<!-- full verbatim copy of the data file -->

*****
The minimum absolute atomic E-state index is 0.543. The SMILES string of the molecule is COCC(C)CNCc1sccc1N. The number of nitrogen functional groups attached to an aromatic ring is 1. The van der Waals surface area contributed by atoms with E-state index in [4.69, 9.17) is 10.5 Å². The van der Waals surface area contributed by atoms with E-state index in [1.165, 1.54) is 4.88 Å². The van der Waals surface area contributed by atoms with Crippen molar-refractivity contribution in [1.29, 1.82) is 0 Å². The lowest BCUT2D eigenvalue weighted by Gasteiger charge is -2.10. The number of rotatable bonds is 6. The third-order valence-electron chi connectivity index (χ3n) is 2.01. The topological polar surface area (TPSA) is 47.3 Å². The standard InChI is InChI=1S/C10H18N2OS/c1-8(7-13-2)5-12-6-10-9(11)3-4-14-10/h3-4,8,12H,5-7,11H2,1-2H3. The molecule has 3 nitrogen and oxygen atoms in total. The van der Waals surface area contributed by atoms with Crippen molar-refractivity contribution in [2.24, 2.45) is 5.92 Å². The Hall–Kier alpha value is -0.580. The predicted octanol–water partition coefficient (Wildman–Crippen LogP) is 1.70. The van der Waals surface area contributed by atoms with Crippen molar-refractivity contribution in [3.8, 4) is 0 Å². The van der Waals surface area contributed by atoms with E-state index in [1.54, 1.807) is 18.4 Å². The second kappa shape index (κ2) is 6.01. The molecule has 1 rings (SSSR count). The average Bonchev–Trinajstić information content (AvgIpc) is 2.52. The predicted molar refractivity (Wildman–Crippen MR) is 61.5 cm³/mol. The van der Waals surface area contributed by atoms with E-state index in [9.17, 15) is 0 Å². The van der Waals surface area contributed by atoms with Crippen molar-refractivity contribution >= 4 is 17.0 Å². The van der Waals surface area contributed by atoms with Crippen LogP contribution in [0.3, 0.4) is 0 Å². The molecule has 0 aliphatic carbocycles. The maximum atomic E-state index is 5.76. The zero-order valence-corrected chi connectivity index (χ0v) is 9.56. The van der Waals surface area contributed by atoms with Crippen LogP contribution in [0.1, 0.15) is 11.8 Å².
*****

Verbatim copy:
The minimum absolute atomic E-state index is 0.543. The SMILES string of the molecule is COCC(C)CNCc1sccc1N. The number of nitrogen functional groups attached to an aromatic ring is 1. The van der Waals surface area contributed by atoms with E-state index in [4.69, 9.17) is 10.5 Å². The van der Waals surface area contributed by atoms with E-state index in [1.165, 1.54) is 4.88 Å². The van der Waals surface area contributed by atoms with Crippen molar-refractivity contribution in [1.29, 1.82) is 0 Å². The lowest BCUT2D eigenvalue weighted by Gasteiger charge is -2.10. The number of rotatable bonds is 6. The third-order valence-electron chi connectivity index (χ3n) is 2.01. The topological polar surface area (TPSA) is 47.3 Å². The standard InChI is InChI=1S/C10H18N2OS/c1-8(7-13-2)5-12-6-10-9(11)3-4-14-10/h3-4,8,12H,5-7,11H2,1-2H3. The molecule has 3 nitrogen and oxygen atoms in total. The van der Waals surface area contributed by atoms with Crippen molar-refractivity contribution in [2.24, 2.45) is 5.92 Å². The Hall–Kier alpha value is -0.580. The predicted octanol–water partition coefficient (Wildman–Crippen LogP) is 1.70. The van der Waals surface area contributed by atoms with Crippen molar-refractivity contribution in [3.8, 4) is 0 Å². The van der Waals surface area contributed by atoms with E-state index in [1.54, 1.807) is 18.4 Å². The second kappa shape index (κ2) is 6.01. The molecule has 1 rings (SSSR count). The average Bonchev–Trinajstić information content (AvgIpc) is 2.52. The predicted molar refractivity (Wildman–Crippen MR) is 61.5 cm³/mol. The van der Waals surface area contributed by atoms with E-state index in [9.17, 15) is 0 Å². The van der Waals surface area contributed by atoms with Crippen molar-refractivity contribution >= 4 is 17.0 Å². The van der Waals surface area contributed by atoms with Crippen LogP contribution in [0.3, 0.4) is 0 Å². The molecule has 0 aliphatic carbocycles. The maximum atomic E-state index is 5.76. The zero-order valence-corrected chi connectivity index (χ0v) is 9.56. The van der Waals surface area contributed by atoms with Crippen LogP contribution in [0.1, 0.15) is 11.8 Å².